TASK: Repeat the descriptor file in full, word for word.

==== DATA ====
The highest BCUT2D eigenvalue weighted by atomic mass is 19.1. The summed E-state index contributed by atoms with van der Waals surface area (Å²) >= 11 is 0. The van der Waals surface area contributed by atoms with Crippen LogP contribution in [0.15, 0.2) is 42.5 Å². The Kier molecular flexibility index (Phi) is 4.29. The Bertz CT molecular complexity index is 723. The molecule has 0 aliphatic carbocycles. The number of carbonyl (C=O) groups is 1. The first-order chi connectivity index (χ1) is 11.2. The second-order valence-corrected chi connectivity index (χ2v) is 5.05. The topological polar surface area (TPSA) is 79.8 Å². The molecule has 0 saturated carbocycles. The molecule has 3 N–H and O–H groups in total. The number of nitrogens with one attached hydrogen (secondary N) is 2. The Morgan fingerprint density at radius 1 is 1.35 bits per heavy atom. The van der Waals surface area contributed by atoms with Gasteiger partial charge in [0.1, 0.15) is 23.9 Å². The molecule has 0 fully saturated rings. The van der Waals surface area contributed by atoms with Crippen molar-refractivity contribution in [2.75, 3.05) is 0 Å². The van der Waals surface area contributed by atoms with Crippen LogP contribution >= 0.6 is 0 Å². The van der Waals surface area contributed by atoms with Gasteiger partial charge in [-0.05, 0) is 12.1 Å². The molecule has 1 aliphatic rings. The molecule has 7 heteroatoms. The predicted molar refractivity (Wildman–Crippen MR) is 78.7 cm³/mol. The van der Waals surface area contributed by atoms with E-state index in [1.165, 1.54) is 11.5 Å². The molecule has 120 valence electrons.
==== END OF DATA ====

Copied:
The highest BCUT2D eigenvalue weighted by atomic mass is 19.1. The summed E-state index contributed by atoms with van der Waals surface area (Å²) >= 11 is 0. The van der Waals surface area contributed by atoms with Crippen LogP contribution in [0.15, 0.2) is 42.5 Å². The Kier molecular flexibility index (Phi) is 4.29. The Bertz CT molecular complexity index is 723. The molecule has 0 aliphatic carbocycles. The number of carbonyl (C=O) groups is 1. The first-order chi connectivity index (χ1) is 11.2. The second-order valence-corrected chi connectivity index (χ2v) is 5.05. The topological polar surface area (TPSA) is 79.8 Å². The molecule has 0 saturated carbocycles. The molecule has 3 N–H and O–H groups in total. The number of nitrogens with one attached hydrogen (secondary N) is 2. The Morgan fingerprint density at radius 1 is 1.35 bits per heavy atom. The van der Waals surface area contributed by atoms with Gasteiger partial charge in [0.1, 0.15) is 23.9 Å². The molecule has 0 fully saturated rings. The van der Waals surface area contributed by atoms with Crippen molar-refractivity contribution in [2.75, 3.05) is 0 Å². The van der Waals surface area contributed by atoms with Crippen LogP contribution >= 0.6 is 0 Å². The van der Waals surface area contributed by atoms with Gasteiger partial charge in [-0.05, 0) is 12.1 Å². The molecule has 1 aliphatic rings. The molecule has 7 heteroatoms. The predicted molar refractivity (Wildman–Crippen MR) is 78.7 cm³/mol. The van der Waals surface area contributed by atoms with E-state index in [1.165, 1.54) is 11.5 Å². The molecule has 120 valence electrons.